Pinning Pierre Oliver's side-mount stirrups.


Robert J Miller CFA
 

I'm curious to know how others are pinning Pierre's wonderful side mount stirrups to their freight cars.

Robert J. Miller CFA
Saginaw, MI


WILLIAM PARDIE
 


Bob:

I try to make my rolling stock both as delicate and yet bulletproof as possible.   I solder either .008 or .010 wire into the pre bent step and insert them into the pre drilled holes in the car side.  I drill the holes all the way through the car side and ACC from the rear.  The outboard wire is lightly filed to produce a bolt head.

Hope this helps:


Bill Pardie


On Aug 21, 2016, at 9:10 AM, Bob Miller cajonpass02@... [STMFC] wrote:

 

I'm curious to know how others are pinning Pierre's wonderful side mount stirrups to their freight cars.

Robert J. Miller CFA
Saginaw, MI




Bill Welch
 

My routine is to use .012 brass wire pins. I begin by cutting up several short sections and put one end in flame, then pound the end to flatten it, forming a brad or rivet. There are actual small rivets available but I have not ordered any. I do want to try them. I think someone has blogged about using them.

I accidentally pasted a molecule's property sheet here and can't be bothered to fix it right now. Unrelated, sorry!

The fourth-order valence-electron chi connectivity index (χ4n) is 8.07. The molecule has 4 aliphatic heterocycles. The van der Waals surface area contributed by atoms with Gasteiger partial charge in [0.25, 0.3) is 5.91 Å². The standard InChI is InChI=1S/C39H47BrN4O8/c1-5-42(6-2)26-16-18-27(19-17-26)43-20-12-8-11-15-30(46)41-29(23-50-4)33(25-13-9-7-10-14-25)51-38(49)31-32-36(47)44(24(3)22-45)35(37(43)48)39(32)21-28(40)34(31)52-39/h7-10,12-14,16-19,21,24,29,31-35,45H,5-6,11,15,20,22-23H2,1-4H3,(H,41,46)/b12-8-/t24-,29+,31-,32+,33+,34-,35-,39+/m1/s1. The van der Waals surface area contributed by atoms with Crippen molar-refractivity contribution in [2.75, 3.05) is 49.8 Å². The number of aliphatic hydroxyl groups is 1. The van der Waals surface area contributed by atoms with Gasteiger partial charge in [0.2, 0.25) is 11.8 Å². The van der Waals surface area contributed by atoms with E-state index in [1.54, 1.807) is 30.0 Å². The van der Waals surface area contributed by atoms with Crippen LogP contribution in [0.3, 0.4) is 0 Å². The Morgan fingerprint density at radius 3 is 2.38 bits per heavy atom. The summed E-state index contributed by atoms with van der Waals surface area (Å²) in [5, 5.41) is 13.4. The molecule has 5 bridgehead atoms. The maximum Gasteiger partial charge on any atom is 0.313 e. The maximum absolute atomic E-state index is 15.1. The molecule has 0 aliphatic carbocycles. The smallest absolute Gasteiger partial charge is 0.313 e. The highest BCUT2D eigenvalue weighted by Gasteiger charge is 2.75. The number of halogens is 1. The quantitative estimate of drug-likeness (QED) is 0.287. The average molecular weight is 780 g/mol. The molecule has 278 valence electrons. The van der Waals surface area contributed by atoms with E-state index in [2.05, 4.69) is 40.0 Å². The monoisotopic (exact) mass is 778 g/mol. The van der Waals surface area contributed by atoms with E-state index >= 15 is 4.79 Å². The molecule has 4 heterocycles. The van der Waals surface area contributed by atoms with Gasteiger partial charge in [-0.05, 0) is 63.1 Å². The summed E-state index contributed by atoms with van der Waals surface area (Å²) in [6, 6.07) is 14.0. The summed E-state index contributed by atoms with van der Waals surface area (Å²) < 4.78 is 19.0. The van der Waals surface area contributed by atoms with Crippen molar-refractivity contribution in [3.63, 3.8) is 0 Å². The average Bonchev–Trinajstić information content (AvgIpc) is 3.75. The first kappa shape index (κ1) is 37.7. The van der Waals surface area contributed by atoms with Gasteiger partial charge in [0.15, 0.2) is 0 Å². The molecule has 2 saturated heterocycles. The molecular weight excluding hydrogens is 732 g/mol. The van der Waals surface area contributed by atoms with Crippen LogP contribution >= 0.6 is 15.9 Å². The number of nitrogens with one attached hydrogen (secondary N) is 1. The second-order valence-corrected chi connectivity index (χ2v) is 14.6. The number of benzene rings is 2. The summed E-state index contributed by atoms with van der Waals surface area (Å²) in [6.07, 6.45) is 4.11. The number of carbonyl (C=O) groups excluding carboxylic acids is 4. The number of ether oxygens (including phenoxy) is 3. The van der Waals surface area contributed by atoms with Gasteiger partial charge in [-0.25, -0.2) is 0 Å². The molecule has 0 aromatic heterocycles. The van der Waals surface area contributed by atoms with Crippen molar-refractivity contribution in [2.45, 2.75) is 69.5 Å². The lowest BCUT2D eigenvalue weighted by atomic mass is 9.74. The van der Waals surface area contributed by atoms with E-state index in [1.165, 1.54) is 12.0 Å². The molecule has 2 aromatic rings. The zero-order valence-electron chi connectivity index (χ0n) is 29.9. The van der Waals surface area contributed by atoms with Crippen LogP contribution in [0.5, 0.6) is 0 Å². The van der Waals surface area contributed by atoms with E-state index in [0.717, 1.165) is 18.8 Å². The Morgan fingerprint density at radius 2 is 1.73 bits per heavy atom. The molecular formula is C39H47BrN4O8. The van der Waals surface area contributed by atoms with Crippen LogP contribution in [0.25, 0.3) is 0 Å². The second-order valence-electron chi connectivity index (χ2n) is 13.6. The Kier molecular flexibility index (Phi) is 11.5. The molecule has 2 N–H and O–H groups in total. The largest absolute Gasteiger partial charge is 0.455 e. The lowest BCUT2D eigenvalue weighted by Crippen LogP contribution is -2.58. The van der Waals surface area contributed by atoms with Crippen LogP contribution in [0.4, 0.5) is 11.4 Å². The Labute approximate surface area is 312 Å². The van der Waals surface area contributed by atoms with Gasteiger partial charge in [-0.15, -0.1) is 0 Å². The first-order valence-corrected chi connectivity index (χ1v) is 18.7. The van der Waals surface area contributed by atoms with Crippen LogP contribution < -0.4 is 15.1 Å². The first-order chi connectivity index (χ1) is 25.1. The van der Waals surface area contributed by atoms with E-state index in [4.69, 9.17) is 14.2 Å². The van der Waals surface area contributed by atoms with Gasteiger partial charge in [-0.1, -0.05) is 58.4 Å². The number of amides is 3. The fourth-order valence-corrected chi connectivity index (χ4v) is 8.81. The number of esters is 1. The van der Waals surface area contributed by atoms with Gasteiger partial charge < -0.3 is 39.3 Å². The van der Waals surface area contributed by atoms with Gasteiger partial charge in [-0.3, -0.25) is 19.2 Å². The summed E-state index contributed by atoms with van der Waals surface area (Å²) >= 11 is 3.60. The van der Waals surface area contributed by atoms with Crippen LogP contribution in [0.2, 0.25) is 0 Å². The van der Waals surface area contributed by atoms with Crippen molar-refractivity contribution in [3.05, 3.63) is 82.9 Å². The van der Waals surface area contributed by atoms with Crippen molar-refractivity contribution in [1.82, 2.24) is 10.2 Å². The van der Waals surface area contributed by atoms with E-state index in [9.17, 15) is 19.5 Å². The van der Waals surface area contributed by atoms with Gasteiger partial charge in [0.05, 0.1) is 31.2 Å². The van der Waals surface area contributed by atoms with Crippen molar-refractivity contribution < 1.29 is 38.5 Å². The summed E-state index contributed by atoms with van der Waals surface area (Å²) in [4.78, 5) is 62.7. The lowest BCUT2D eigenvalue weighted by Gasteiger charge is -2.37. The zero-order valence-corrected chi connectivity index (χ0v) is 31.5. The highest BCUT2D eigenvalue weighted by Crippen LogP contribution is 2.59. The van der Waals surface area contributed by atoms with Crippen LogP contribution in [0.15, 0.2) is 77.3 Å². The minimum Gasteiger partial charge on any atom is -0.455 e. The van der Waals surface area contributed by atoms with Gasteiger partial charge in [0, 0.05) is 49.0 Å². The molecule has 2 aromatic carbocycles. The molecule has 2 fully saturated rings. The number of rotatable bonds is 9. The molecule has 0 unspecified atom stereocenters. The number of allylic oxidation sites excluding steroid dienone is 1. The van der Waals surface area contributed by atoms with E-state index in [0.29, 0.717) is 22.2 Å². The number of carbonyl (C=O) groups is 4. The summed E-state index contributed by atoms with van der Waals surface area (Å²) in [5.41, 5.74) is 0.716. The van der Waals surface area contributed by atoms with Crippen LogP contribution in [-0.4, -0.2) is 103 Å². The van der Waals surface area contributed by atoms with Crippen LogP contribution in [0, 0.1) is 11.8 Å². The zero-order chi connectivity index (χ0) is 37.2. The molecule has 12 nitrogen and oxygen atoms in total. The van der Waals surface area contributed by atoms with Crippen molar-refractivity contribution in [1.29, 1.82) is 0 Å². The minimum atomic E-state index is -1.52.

Bill Welch



Robert J Miller CFA
 

Bill,

Do you know who makes those small rivets? That sounds like an interesting way to secure the steps.

Sent from Mail for Windows 10

From: fgexbill@tampabay.rr.com [STMFC]


Scott H. Haycock
 

This company makes small rivets, But their website is currently down for maintenance:


Scott Haycock


 

Bill,

Do you know who makes those small rivets? That sounds like an interesting way to secure the steps.

Sent from Mail for Windows 10

From: fgexbill@... [STMFC]

[Non-text portions of this message have been removed]



Mark Stamm
 

www.scalehardware.com

Mark P Stamm
Mark at Euphoriatt dot Com

Sent from my mobile device

On Aug 21, 2016, at 5:09 PM, SFRD1947 cajonpass02@... [STMFC] <STMFC@...> wrote:

 

Bill,

Do you know who makes those small rivets? That sounds like an interesting way to secure the steps.

Sent from Mail for Windows 10

From: fgexbill@... [STMFC]




Bud Rindfleisch
 

Bill,
  Where do you get those .012" brass pins? I have a need for some of that small of size.
     Thanks,
      Bud Rindfleisch


Bill Welch
 

Bud, as others have noted Scale Hardware: www.scalehardware.com

It is still down for maintenance. I hope that is really true.

Bill Welch


Tim O'Connor
 


The WAYBACK machine is your friend :-)